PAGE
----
The issue came to the fore last September when Minister Konrad Mizzi said that there were problems with constructing additional wards on the Emergency Department of Mater Dei Hospital. The contractor whose tender had been selected proceeded to carry out the necessary tests to ascertain that the existing buildings had the specified load-bearing properties. It was found that they did not.
All hell broke loose. Questions were asked as to how this was possible. Only one person kept his cool, former Finance Minister Tonio Fenech who, in September , declared that he was not at all surprised by what was being said. He added that he was aware that Skanska, the contractor in charge of the hospital construction project, had repeatedly refused to construct additional floors because (it maintained) the structure was not designed to carry such additional loads.
How come that only former Minister Tonio Fenech seems to have been aware of the design limitations of the hospital’s concrete?
On the other hand, whilst an inquiry is under way, Minister Konrad Mizzi is unethically disseminating selective titbits of information in order to make heavily loaded political statements.
Arup Group, a UK engineering firm, was commissioned by the government to analyse the concrete used in the hospital’s structure. The report, which has already been submitted to the government and parts of which are being selectively quoted by Minster Konrad Mizzi, has not yet been published.
Likewise, the government is selectively quoting a waiver agreement between the Foundation for Medical Services and Skanska, signed on the conclusion of the project, presumably putting in writing what had been agreed when addressing the final list of pending issues between the parties. The quotes being made lead to the conclusion that the waiver agreement was a blanket waiver. In fact, Minister Konrad Mizzi is actively encouraging such a conclusion. A full disclosure of the agreement would make it possible to consider whether the selective quotes are misleading – as they most probably are.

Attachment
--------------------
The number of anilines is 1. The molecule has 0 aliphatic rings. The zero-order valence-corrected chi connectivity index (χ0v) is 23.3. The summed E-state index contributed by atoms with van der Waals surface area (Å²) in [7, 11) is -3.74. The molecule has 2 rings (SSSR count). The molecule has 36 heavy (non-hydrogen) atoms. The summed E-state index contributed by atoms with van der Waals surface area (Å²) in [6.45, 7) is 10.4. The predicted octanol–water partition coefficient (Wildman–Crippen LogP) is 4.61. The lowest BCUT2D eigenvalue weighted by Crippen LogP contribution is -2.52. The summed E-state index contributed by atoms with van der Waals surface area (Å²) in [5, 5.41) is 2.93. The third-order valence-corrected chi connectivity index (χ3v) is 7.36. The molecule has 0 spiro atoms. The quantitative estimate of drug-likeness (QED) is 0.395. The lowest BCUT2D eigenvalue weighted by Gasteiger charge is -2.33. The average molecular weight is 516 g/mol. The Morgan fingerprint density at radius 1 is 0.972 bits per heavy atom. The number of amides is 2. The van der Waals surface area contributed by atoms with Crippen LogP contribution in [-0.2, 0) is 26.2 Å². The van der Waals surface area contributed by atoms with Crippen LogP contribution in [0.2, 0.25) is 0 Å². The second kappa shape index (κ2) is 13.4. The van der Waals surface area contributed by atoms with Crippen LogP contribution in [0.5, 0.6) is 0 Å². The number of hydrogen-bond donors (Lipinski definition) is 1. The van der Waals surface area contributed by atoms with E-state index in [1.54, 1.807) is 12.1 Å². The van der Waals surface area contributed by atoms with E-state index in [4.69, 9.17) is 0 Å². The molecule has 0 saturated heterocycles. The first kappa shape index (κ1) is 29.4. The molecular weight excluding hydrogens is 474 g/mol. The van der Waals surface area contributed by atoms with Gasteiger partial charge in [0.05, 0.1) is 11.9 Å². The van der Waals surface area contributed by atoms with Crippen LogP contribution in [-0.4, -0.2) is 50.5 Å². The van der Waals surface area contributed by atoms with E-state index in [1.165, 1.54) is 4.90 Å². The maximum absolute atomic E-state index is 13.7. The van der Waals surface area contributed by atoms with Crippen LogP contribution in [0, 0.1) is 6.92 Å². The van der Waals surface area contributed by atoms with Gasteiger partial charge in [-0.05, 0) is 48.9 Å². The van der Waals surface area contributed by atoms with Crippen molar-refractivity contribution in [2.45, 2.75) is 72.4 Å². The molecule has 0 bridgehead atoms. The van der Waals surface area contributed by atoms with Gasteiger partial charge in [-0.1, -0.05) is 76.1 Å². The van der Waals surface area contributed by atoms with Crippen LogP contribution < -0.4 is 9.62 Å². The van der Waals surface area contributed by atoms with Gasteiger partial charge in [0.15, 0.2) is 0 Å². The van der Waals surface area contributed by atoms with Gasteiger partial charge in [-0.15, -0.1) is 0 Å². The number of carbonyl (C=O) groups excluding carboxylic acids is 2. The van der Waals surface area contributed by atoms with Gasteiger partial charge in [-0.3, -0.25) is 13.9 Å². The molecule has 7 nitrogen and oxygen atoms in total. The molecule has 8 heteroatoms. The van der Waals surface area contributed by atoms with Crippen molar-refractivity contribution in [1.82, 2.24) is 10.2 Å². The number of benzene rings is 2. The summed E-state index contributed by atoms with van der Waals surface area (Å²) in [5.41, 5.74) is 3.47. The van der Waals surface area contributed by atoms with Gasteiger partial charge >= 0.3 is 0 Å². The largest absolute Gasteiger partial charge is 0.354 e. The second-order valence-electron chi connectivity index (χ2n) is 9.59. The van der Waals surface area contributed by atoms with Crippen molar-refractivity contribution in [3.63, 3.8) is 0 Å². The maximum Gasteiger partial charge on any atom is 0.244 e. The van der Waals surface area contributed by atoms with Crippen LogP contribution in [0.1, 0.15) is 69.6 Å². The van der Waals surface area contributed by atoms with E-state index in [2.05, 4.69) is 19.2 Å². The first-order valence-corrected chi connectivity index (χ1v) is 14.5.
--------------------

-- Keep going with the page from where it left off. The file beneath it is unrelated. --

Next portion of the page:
Contrary to the manner in which the public debate has so far developed, the issue of the hospital concrete is primarily one of quality control on site, that is whether adequate quality control existed on site throughout the duration of the project. Such quality control requires that all concrete used on the Mater Dei project should have been sampled on use and tested according to established standards. Generally speaking, 28 days after use the project management team would have been in possession of the laboratory results on the concrete’s strength.
The questions which logically arise are whether the project managers had results indicating that the concrete supplied was not compatible with the relative specifications and, if such results did in fact materialise, the manner in which they reacted to them.
The answers to these questions will point to the technical responsibilities arising both professionally and managerially.
Are there political responsibilities? I do not know. However, the question of political responsibilities could arise if the politicians in charge interfered (directly or indirectly) in the technical decision taking. Political responsibilities could also arise if the politicians obstructed the Foundation for Medical Services in the performance of its duties by, for example, withholding funds or by dishing out appointments to persons who were not fit for purpose.
These are undoubtedly issues which the inquiry led by Mr Justice (retired) Philip Sciberras will examine, hopefully in some detail.
The sooner this whole saga comes to an end, the better. It is about time that everybody’s mind is at rest. This includes the taxpayer, who is not yet certain whether he will end up footing the bill.
Published in The Malta Independent on Sunday, 31 May 2015